“You’ve told how waking, in the middle night
You turned your longing arms to left and right
In love’s embrace; alas! she was not there
And you lay lonely in your dazed despair.”

Sisson comments: “Those who think such a small achievement negligible have not reached the point from which the study of poetry starts.” He also praises “Callimachus”:

“Their Crethis, with her prattle and her play,
The girls of Samos often miss to-day:
Their loved workmate, with flow of merry speech,
Here sleeps the sleep that comes to all and each.”

Sisson reserves his most vigorous praise for “Epicharmus’ Counsel”:

“Be wary; practice incredulity
Which makes the soul subtle and sinewy.”

That might almost have been written by J.V. Cunningham. Sisson writes of it, including the sentence cited at the top of this post: “It could not be said that he did not speak out before he died, and that is all anybody can do. This last couplet, in particular, is loaded with the man who wrote it. Free from any suspicion of fashion, Bullen caught the indubitable rhythm of the twentieth century, a language free from pretension as from any effort to be `poetical’, words that follow speech so closely that the reader is hardly aware that he has not merely overheard the sentence. But any rubbish will not do; the lines have the weight of long experience and digested thought.” Here is a poem by Bullen I like, “Senex Loquitur” (“The Old Man Speaks”), not mentioned by Sisson, though he wrote one with almost the same title:

“Right glad, in sooth, am I
That my time comes to die,
For fled is honest mirth
From our distempered earth;
Envy and greed and strife
Stain the clear well of life,
And each succeeding morrow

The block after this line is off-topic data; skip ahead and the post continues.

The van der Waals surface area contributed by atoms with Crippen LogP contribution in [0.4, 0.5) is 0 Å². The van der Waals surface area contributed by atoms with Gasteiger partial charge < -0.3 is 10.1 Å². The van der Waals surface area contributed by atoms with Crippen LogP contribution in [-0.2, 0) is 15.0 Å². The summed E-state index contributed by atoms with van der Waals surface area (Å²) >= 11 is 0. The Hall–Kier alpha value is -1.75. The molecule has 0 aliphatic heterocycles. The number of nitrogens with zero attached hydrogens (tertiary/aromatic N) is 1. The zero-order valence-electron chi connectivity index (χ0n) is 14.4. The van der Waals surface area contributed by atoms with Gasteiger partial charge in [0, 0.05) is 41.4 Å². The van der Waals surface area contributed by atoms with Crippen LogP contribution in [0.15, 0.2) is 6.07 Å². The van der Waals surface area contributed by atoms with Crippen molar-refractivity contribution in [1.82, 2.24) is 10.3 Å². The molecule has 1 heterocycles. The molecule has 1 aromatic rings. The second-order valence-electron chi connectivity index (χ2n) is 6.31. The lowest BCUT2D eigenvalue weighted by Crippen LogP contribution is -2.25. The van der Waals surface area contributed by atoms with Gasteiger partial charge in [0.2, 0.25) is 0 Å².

Brings a new tale of sorrow.
Mayhap for younger eyes
Hereafter will arise
An England fair and free
Laughing from sea to sea;
But for my fading sight
Cometh no vision bright.
So, tired of dust and noise,
From earth’s vain gawds and toys
To my long home I’ll pass
Beneath the quiet grass.”

In his entry on Bullen in the Oxford Dictionary of National Biography, Richard Storer writes:

“A colourful and energetic character, Bullen was admired by his contemporaries for his scholarship and great enthusiasm for Elizabethan literature. As an editor he modernized his texts, so they did not remain standard scholarly editions, but some of his individual insights survive: he was the first editor of Marlowe’s Doctor Faustus, for example, to realize that the mysterious word `Oncaymaeon’, in Faustus's important opening speech, was a transliteration of the Greek philosophical phrase on kai mē on (`being and not being’). His greatest achievement, both as publisher and editor, was to make the literature he loved more widely known and available.”

There was a time when scholarship and literary accomplishment commonly coexisted in writers, even among "amateurs." Elsewhere in English Poetry 1900-1950: An Assessment, Sisson writes (at some level, of himself and Bullen): “The romantic is, so to speak, a holiday-maker, with vague thoughts of luxurious beauty. The classic is a man no less serious than the fisherman mending his nets.”